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Laudate sie, Signore mio, per sor' Aqua la quella e molt' utile e umile e prezios' e casta.

Francis of Assisi

From landing to landing, black-stockinged, white threads in a knot,

one woman hits at forte the scale from diaphragm to larynx.

Italian saws the cold air like a peddler

throwing a dog-Latin curse

over one shoulder, one fierce note

through our building's vast, indefinite rumor.

--Guagliu! (her grandson) Vien'a cca, vien'a pranza!

By the light of one dangling bulb, at their kitchen tables, each student

grinds at history, mathematics, courtly love...

The zinc-lidded bathtubs in their kitchens swarm

with gravid, amber-bellied roaches.

From across the court a Saturday Met broadcast

fails to make one chord of twenty cold-water flats.

Electricity: direct current; water-closets

on the landing. Every May, the grandson himself

comes by with a white-papered can

for "The Bride of Saint Francis." I've seen

the grandfather sweep his cash register clean

for just such another can-

two plastic-corded fratelli. He it was

chewed me out when I coolly bought his "ground pet meat."

at ten cents a pound. Ever after I must submit

to the complex folds of his frown, his mute overweighing

of ground beef in shining carnets of waxed paper. And then

all summer he'll rise, one hand on his sidewalk chair,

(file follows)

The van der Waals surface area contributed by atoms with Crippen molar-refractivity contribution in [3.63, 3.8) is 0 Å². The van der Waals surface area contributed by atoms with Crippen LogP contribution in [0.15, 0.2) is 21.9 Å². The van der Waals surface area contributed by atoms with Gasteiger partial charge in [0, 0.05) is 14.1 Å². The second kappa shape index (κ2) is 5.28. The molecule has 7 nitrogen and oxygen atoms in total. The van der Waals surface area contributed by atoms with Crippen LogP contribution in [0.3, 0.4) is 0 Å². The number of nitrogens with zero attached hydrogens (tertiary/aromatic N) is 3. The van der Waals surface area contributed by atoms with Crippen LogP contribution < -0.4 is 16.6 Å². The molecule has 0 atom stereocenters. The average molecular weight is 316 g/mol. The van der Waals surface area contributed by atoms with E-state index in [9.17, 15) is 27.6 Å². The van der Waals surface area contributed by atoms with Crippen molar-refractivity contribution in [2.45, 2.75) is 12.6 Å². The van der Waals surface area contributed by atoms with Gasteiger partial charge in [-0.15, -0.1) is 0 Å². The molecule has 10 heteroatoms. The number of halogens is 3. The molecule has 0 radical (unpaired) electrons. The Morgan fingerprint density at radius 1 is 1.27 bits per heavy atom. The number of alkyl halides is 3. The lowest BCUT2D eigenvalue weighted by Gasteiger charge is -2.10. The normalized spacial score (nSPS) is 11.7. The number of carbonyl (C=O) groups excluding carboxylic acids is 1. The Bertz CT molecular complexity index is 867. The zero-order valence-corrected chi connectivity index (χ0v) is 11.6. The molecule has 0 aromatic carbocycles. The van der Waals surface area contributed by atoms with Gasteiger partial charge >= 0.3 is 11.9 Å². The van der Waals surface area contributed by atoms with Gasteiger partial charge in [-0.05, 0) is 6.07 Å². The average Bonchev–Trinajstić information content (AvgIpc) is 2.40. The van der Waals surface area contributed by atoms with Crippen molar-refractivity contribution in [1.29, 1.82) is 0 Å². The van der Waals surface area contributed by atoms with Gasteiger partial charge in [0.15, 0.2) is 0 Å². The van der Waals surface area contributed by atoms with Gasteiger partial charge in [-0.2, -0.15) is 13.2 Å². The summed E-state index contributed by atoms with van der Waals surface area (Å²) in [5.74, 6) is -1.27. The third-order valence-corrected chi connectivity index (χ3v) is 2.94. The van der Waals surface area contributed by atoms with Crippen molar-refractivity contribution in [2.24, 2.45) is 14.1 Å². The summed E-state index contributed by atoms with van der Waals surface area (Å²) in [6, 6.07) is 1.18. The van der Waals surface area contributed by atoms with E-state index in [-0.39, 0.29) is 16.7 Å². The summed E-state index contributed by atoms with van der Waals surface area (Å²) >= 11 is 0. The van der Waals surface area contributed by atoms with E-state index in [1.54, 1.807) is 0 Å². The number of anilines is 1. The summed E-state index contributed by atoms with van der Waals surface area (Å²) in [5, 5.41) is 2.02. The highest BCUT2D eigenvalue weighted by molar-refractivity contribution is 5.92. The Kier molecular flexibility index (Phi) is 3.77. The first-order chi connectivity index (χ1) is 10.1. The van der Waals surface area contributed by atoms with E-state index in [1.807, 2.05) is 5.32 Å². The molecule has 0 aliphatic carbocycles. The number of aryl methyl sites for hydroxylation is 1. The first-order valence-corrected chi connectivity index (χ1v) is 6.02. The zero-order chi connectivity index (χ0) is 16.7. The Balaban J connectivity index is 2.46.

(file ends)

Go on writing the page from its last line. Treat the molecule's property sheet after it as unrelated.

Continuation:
black-enamelled, back-titled among

the men's chairs as I pass

and touch his welt-seamed cap

not to me but to her

to Donna Poverta ! just tokened

in my ephemeral Village-poverty. In winter

the fire of his vision banks. All our piled-up

windows taped, our stove-burners burning,

seven stories shudder each night as the widow

above me beats her radiator bars

with a long-handled skillet. Below me, even deep

in winter, the just-audible trickle

of Minetta Creek, bricked over

a century ago. Snowfalls. In Minetta Lane, ochre columns

of smoke from the burning garbage. And in the walls, from taps

in the sink and the tub, cold water. Its tang

of stone and metal, icy

at faucet-mouth, numbed lips, unceasing arrival, the water

which later, I think, will seem to have been

most precious--being useful, humble, chaste.

Anne Winters is the author of The Key to the City (University of Chicago Press), and the translator and editor of Salamander: Selected Poems of Robert Marteau (Princeton U.P.). She has received grants from the NEA and the Ingram Merrill Foundation, and fellowships from the Karolyi and Camarop Foundations in France. She teaches at the University of Illinois, Chicago.
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Publication:Chicago Review
Article Type:Poem
Date:Mar 22, 2001
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